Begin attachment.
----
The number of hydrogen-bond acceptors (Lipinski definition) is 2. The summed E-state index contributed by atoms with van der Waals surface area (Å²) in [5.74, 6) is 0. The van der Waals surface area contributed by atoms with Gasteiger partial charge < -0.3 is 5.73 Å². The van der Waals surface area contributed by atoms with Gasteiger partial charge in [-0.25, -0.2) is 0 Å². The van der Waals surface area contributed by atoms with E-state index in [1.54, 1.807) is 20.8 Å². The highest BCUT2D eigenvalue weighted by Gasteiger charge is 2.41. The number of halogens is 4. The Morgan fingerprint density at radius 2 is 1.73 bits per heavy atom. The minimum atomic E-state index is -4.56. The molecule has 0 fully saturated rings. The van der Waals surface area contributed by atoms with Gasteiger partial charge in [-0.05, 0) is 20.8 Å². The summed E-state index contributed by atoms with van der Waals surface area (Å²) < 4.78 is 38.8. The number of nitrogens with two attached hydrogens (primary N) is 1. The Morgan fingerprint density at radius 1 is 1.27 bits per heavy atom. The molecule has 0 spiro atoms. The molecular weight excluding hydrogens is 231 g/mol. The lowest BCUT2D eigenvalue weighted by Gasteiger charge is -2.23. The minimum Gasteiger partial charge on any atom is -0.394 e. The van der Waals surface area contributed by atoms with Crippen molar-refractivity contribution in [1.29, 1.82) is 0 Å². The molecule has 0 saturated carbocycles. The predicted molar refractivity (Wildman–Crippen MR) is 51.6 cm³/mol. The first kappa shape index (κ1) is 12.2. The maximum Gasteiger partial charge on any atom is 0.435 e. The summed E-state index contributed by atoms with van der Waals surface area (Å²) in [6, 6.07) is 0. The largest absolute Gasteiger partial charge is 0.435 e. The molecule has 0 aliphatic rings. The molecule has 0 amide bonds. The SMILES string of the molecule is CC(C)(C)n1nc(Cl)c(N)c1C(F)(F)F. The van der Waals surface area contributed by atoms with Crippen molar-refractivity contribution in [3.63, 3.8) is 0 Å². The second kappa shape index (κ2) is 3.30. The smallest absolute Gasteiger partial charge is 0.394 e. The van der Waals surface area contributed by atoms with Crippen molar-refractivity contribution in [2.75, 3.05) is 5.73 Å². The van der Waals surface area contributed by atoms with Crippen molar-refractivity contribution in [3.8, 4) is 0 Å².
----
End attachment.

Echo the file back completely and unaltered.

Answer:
The number of hydrogen-bond acceptors (Lipinski definition) is 2. The summed E-state index contributed by atoms with van der Waals surface area (Å²) in [5.74, 6) is 0. The van der Waals surface area contributed by atoms with Gasteiger partial charge < -0.3 is 5.73 Å². The van der Waals surface area contributed by atoms with Gasteiger partial charge in [-0.25, -0.2) is 0 Å². The van der Waals surface area contributed by atoms with E-state index in [1.54, 1.807) is 20.8 Å². The highest BCUT2D eigenvalue weighted by Gasteiger charge is 2.41. The number of halogens is 4. The Morgan fingerprint density at radius 2 is 1.73 bits per heavy atom. The minimum atomic E-state index is -4.56. The molecule has 0 fully saturated rings. The van der Waals surface area contributed by atoms with Gasteiger partial charge in [-0.05, 0) is 20.8 Å². The summed E-state index contributed by atoms with van der Waals surface area (Å²) < 4.78 is 38.8. The number of nitrogens with two attached hydrogens (primary N) is 1. The Morgan fingerprint density at radius 1 is 1.27 bits per heavy atom. The molecule has 0 spiro atoms. The molecular weight excluding hydrogens is 231 g/mol. The lowest BCUT2D eigenvalue weighted by Gasteiger charge is -2.23. The minimum Gasteiger partial charge on any atom is -0.394 e. The van der Waals surface area contributed by atoms with Crippen molar-refractivity contribution in [1.29, 1.82) is 0 Å². The molecule has 0 saturated carbocycles. The predicted molar refractivity (Wildman–Crippen MR) is 51.6 cm³/mol. The first kappa shape index (κ1) is 12.2. The maximum Gasteiger partial charge on any atom is 0.435 e. The summed E-state index contributed by atoms with van der Waals surface area (Å²) in [6, 6.07) is 0. The largest absolute Gasteiger partial charge is 0.435 e. The molecule has 0 aliphatic rings. The molecule has 0 amide bonds. The SMILES string of the molecule is CC(C)(C)n1nc(Cl)c(N)c1C(F)(F)F. The van der Waals surface area contributed by atoms with Crippen molar-refractivity contribution in [3.63, 3.8) is 0 Å². The second kappa shape index (κ2) is 3.30. The smallest absolute Gasteiger partial charge is 0.394 e. The van der Waals surface area contributed by atoms with Crippen molar-refractivity contribution in [2.75, 3.05) is 5.73 Å². The van der Waals surface area contributed by atoms with Crippen molar-refractivity contribution in [3.8, 4) is 0 Å².